By: Dennis Bates
I remember quite clearly how frightened I was. Hospitals had never been my strong suit anyway, and there I sat in the waiting area by myself. My mother and father were working and my wife had been in the operating room for what seemed like a very long time. The doctors had assured us that the chances were very high that the growth on her thyroid was benign, and her family had a history of similar thyroid problems, but successful removal of the growth and most of the thyroid while likely was not a certainty.
I don’t remember now who watched our two young daughters, but the thought of having to tell them something had happened to their mommy still brings an ache to my throat. I had alerted the two prayer chains I knew about and prayed myself almost constantly. Still, I felt the cold fear of the unknown as I sat there. We were far too young for this; that’s all I could think. Our early 30’s with so much ahead of us. A person’s thoughts simply aren’t rational at times like that and mine certainly weren’t.
At just the right moment my grandfather walked into the waiting room. A small, peculiar working class Englishman, he smiled when he saw me and came over to sit with me. His entire family came to this country in the early 1900’s when he was 17. They spent the rest of their lives working on railroads. They had the dirty jobs…the tasks that brought you home at the end of the day, grimy, hot, but with the knowledge that they had earned an honest day’s pay.
He patted my arm when he sat down, and said simply, “I know what this is like. I thought you might need somebody to sit with you.”
Indeed, he did know. He lost my grandmother to cancer when she was in her early 60’s and lived without her or anyone else for the rest of his life. I’m not saying he was a perfect husband, but I know he loved my grandmother deeply. I could always see it in his eyes after she died.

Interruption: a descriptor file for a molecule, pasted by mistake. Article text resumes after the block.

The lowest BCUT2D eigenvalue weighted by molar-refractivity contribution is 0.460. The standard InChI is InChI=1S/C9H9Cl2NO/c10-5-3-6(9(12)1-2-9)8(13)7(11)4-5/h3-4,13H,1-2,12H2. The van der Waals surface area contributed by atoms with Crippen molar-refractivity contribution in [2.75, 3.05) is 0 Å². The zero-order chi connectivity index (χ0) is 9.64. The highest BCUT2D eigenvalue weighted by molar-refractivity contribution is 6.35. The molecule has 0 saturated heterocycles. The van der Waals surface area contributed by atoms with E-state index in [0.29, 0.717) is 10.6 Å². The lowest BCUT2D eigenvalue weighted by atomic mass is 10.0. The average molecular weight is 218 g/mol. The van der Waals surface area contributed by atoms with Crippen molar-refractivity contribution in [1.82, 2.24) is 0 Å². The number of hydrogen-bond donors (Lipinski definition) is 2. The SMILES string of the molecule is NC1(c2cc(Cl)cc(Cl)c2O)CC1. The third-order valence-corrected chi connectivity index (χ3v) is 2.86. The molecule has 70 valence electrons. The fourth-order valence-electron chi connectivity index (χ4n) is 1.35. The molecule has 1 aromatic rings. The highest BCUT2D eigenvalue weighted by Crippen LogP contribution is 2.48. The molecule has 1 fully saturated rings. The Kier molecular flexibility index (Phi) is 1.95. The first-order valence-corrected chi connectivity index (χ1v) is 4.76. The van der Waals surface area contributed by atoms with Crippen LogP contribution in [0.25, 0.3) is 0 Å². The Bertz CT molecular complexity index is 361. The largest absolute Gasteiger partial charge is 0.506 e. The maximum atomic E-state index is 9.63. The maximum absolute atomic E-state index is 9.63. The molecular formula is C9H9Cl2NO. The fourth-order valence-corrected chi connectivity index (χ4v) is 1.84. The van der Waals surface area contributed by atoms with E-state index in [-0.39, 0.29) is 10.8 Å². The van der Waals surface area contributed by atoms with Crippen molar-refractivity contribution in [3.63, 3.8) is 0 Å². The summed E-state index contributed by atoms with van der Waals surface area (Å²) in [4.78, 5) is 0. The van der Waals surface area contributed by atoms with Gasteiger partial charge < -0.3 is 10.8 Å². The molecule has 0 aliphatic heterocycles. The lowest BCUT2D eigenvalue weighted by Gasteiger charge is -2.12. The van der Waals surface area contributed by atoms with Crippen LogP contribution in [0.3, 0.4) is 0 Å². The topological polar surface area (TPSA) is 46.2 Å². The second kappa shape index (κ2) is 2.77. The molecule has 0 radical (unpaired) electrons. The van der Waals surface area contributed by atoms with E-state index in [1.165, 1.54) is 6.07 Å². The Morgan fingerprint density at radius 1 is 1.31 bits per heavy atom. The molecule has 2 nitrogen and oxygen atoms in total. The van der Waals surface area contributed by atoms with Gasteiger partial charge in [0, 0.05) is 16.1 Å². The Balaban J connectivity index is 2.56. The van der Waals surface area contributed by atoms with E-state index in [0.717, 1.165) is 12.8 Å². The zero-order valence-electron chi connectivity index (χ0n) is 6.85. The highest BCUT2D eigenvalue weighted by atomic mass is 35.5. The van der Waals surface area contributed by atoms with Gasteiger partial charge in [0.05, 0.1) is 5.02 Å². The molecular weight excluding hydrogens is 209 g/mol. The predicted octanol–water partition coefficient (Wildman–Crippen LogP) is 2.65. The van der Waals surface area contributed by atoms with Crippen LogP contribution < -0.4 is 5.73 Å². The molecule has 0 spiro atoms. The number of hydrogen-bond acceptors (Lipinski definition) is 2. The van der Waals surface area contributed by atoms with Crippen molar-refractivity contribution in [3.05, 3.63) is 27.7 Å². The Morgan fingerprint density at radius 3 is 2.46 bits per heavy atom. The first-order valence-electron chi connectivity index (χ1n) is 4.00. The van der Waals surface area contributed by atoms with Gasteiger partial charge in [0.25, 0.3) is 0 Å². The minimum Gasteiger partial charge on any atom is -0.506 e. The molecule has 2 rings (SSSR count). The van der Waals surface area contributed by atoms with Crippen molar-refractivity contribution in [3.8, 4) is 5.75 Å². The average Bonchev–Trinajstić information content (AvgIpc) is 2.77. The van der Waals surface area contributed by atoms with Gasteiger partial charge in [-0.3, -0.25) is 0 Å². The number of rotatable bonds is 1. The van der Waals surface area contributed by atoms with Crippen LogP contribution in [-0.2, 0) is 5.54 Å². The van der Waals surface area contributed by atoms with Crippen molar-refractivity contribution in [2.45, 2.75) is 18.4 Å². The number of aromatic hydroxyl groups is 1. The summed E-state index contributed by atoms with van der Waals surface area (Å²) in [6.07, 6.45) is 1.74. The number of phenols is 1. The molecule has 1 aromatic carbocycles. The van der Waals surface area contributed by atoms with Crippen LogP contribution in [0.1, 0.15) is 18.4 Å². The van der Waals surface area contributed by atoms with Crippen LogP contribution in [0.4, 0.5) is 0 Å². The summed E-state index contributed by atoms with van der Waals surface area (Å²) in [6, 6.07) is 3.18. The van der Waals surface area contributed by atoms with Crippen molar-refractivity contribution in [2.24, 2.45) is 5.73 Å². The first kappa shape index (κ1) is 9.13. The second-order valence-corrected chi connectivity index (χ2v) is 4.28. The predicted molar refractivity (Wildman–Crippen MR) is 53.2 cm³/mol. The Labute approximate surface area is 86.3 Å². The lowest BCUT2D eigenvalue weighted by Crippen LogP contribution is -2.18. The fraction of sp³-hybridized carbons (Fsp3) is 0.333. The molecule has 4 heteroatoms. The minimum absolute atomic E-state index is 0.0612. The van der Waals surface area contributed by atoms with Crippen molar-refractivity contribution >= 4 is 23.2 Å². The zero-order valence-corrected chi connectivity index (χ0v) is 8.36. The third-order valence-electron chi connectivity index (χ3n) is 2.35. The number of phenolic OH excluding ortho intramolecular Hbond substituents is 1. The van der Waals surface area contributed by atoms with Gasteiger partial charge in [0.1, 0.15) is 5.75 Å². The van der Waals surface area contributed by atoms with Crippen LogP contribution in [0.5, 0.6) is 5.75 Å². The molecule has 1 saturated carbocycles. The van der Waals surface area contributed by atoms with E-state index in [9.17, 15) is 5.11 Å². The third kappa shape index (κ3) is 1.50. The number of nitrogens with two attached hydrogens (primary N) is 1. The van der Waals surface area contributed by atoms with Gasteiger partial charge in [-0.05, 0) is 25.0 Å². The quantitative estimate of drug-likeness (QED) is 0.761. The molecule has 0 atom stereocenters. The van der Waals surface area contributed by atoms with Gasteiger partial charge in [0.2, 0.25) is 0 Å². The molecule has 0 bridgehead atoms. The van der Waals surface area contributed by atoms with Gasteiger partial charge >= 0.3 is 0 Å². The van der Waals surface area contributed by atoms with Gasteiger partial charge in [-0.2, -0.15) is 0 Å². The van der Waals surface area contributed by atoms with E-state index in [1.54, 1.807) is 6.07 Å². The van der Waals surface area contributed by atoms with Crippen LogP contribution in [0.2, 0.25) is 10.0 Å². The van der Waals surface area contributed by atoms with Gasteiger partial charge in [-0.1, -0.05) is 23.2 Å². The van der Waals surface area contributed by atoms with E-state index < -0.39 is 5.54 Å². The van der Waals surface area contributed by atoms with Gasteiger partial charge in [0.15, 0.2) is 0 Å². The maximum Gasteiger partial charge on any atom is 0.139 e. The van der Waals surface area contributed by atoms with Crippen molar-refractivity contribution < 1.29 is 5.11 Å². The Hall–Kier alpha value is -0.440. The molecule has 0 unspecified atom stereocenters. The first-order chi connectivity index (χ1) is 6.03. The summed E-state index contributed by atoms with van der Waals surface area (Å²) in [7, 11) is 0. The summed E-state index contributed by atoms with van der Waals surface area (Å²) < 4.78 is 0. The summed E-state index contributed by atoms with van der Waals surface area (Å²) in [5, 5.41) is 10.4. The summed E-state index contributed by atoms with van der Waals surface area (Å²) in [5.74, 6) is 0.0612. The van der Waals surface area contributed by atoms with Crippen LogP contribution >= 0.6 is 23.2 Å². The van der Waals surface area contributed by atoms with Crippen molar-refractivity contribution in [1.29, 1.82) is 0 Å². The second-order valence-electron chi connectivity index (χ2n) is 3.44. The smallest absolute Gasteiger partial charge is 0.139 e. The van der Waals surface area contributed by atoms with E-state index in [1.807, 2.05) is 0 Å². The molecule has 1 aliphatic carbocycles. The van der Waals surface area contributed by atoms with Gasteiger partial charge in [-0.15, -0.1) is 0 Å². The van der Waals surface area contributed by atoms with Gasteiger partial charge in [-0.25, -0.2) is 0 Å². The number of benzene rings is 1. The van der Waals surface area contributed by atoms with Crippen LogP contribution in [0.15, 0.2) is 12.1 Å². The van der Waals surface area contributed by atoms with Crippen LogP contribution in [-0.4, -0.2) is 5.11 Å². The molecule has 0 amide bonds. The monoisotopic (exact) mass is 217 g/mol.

My grandfather was not a well churched person and he rarely went, but I know his heart was right. He told me when I asked him about that once, that he still had unpleasant memories of being marched in neat little rows to the local state church in the working class neighborhoods of the English Midlands. Being watched by stern adult eyes so they remained absolutely quiet and orderly stuck with him.
But he sat there beside me when I needed him, and he didn’t say much; he just sat there patting my arm, mostly. At one point he got up and went to the water fountain bringing two cups of water back…one for me and another for him. I remember after more than 30 years how cool and refreshing that water tasted. He didn’t seem to think anything of it, and frankly I didn’t either at that moment. However, I think about it more and more these days.
When the doctor finally came out and told us that everything went well with my wife’s surgery and that the mass was benign, I remember how grandpa hugged me. Then, in his typical fashion, he nodded humbly. “I guess I’ll be going then,” he said. “Ta Ta.”
I thanked him and he left. There were no flashing lights, no angelic choirs singing…just a humble little Englishman walking out the waiting room doors. He never owned a car that hadn’t been owned by at least two other people before him or a house with more than two bedrooms, even though he managed to raise three boys in it somehow. He had no money by today’s standards, and he was never a deacon or an elder in a local church. He was only a kind old man who had the time to get his grandson a cup of cold water and sit with him when his grandson needed him.
Somehow, I think that counts for something.